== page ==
There are fears Northern Ireland could face a shortage of vets if young people are put off from studying the subject because of high tuition fees.
It is currently not possible to study veterinary medicine in Northern Ireland, meaning the majority of potential vets go to universities across the water.
There they will face increased fees of up to £9,000 per year.
Yesterday, the North of Ireland Veterinary Association said it feared the high price of the course will discourage young people from choosing the profession, and urged Employment and Learning Minister Stephen Farry to intervene.
It said future veterinary students face leaving university after five years with debts of up to £80,000, once living expenses are factored in.
The Department for Employment and Learning is offering tuition fee loans, as well as a living cost entitlement, but the veterinary profession said its students needed more State help.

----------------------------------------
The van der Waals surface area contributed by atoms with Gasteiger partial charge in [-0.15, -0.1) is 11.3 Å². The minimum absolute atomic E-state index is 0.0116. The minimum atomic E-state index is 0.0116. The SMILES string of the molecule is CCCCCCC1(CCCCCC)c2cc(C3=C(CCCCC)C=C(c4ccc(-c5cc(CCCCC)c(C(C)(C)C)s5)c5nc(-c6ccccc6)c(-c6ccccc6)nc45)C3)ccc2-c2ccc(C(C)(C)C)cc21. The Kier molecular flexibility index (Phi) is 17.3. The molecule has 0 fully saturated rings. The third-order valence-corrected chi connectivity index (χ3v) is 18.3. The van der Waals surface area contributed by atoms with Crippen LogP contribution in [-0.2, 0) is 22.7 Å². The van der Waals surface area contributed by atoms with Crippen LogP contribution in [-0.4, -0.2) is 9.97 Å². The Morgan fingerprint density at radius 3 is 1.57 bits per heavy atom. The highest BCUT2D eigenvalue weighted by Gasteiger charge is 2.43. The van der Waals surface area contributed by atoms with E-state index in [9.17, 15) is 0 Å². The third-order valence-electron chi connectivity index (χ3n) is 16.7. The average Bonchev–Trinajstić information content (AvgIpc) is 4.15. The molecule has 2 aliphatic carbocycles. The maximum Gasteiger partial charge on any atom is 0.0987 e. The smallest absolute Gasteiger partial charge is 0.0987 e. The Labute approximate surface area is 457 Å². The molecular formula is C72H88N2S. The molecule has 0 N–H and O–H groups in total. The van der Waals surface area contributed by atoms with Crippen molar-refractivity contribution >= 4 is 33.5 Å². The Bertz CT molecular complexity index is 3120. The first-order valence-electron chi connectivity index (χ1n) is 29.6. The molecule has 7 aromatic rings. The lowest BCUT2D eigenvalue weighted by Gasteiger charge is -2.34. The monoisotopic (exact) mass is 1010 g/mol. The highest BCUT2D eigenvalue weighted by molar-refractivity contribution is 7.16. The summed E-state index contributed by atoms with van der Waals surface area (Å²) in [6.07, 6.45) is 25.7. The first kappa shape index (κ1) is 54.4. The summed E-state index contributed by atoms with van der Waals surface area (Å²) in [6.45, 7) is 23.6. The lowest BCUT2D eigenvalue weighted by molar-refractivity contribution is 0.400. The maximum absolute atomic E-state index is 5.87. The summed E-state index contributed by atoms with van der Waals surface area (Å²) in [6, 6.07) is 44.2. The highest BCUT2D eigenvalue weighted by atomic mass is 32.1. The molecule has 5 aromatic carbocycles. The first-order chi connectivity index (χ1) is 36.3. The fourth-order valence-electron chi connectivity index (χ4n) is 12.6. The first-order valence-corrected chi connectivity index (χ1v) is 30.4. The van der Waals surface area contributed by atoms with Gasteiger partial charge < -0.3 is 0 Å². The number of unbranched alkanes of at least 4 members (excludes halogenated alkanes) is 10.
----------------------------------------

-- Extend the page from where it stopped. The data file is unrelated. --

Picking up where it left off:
It was pointed out that due to the long hours of study and extra-curricular work required for the course, veterinary students found it more difficult to hold down part-time and summer jobs to boost their income.
The president of the North of Ireland Veterinary Association, David Torrens, said he feared students would choose not to venture into the profession.
He said a second fear was that if they did go to veterinary college, many students would not be able to afford to come back to work in Northern Ireland, where salaries tend to be lower. The association is now calling on minister Farry to help those young people who want to join the veterinary profession in what it claims is a unique situation.
It said the Welsh Assembly was promising financial assistance to its students who found themselves facing a similar dilemma.